As I Lay Dying, Decas (Metal Blade): What’s being described as a celebration of the inexplicably popular San Diego metalcore band’s ten-year anniversary is actually just another cynically-conceived, hastily-assembled contractual obligation album. With a few drab new tracks, some by-the-book covers (“Electric Eye”…with growling!), and a handful of awful remixes, it’s a boring and pointless album by a boring and pointless band. Okay, so it might be fitting after all.
Autumn, Cold Comfort (Metal Blade): If you like The Gathering’s Mandylion album – and how can you not? - you’ll go nuts over the second album by this Dutch band, which gracefully combines melancholy, prog/doom songwriting with the dulcet voice of Marjan Welman. “Black Stars in a Blue Sky” is one of many keepers.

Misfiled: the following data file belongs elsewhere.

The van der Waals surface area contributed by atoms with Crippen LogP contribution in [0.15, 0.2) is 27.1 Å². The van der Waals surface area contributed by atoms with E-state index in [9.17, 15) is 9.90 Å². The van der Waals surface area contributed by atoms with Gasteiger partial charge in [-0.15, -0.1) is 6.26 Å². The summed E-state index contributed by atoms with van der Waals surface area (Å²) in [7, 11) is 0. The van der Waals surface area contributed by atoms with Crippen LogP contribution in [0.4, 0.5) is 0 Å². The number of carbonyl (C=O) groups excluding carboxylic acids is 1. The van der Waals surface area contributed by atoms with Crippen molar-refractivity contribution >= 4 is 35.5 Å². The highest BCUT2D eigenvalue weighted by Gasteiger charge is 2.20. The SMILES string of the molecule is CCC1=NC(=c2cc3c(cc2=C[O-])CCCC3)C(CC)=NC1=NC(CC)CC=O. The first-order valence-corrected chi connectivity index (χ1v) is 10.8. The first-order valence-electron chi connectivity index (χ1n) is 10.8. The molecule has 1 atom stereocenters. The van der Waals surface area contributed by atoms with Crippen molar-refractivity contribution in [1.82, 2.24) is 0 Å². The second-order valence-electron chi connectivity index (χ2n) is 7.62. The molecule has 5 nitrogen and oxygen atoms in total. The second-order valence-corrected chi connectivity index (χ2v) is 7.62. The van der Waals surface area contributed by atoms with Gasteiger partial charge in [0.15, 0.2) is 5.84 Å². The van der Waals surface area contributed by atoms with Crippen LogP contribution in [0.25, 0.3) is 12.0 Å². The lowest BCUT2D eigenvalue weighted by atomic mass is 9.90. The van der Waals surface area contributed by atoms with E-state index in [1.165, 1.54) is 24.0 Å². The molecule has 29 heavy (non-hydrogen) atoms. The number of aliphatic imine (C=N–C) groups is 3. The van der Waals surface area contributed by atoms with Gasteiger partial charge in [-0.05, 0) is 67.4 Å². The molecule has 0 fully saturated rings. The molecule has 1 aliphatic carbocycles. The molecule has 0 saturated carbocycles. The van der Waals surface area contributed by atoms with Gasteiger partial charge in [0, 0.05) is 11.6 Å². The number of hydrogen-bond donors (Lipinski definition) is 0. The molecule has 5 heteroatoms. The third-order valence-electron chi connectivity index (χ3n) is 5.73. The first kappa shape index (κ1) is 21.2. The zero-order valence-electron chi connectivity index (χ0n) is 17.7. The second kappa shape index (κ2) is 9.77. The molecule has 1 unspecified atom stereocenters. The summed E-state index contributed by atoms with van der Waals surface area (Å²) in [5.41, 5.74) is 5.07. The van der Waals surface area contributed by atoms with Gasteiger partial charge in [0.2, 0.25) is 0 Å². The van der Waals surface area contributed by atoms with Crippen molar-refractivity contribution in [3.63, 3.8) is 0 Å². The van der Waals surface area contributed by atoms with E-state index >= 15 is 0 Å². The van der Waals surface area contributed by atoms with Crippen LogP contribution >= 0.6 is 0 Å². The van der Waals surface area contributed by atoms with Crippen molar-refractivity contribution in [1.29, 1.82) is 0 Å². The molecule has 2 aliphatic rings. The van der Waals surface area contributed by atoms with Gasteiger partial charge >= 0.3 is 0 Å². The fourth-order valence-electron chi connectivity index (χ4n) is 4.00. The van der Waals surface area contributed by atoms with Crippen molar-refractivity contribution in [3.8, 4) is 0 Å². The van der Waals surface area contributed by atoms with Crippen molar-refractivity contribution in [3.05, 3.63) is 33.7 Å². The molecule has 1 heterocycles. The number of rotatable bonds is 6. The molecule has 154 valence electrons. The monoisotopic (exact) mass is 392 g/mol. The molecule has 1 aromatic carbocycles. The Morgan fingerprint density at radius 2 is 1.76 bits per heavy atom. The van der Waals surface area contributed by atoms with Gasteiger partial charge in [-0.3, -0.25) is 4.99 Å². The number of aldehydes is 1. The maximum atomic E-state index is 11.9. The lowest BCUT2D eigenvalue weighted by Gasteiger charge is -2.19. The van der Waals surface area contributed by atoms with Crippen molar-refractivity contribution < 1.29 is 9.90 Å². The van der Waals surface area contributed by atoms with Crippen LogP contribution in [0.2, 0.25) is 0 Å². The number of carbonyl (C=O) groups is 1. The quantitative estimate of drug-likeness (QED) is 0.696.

Beneath Oblivion, From Man to Dust (The Mylene Sheath): How much is there to take in on Beneath Oblivion’s second album? The “Intro” is seven minutes long! It might be a laborious 75 minutes long, but From Man to Dust proves to be some very rewarding doom, capped by the YOB-esque majesty of the 19-minute title track.
Brainstorm, On the Spur of the Moment (AFM): German power metal, decently done, though the ninth album by the band does little to set itself apart from anything they’ve done in the past, let alone the rest of the genre. Though “Temple of Stone” is good, fist-pumpin’ fun.
Dark Forest, Dawn of Infinity (Cruz Del Sur): Good, galloping, NWOBHM-derived metal, fittingly from England. The Birmingham band knows its way around a good melody, and singer Will Lowry-Scott has a Dickinsonian set of pipes, which all makes for a good little record.
Deep Purple With Orchestra, Live at Montreux 2011 (Eagle Rock): I love Deep Purple, and I really wanted to like this double-disc live album recorded this past summer, but the band sounds so good and the 38 piece Frankfurt Neue Philharmonie sounds so stiff, that it’s too awkward a fit, either getting in the way of classic songs (“Knockin’ at Your Back Door”) or even worse, sounding like a distraction instead of an enhancement.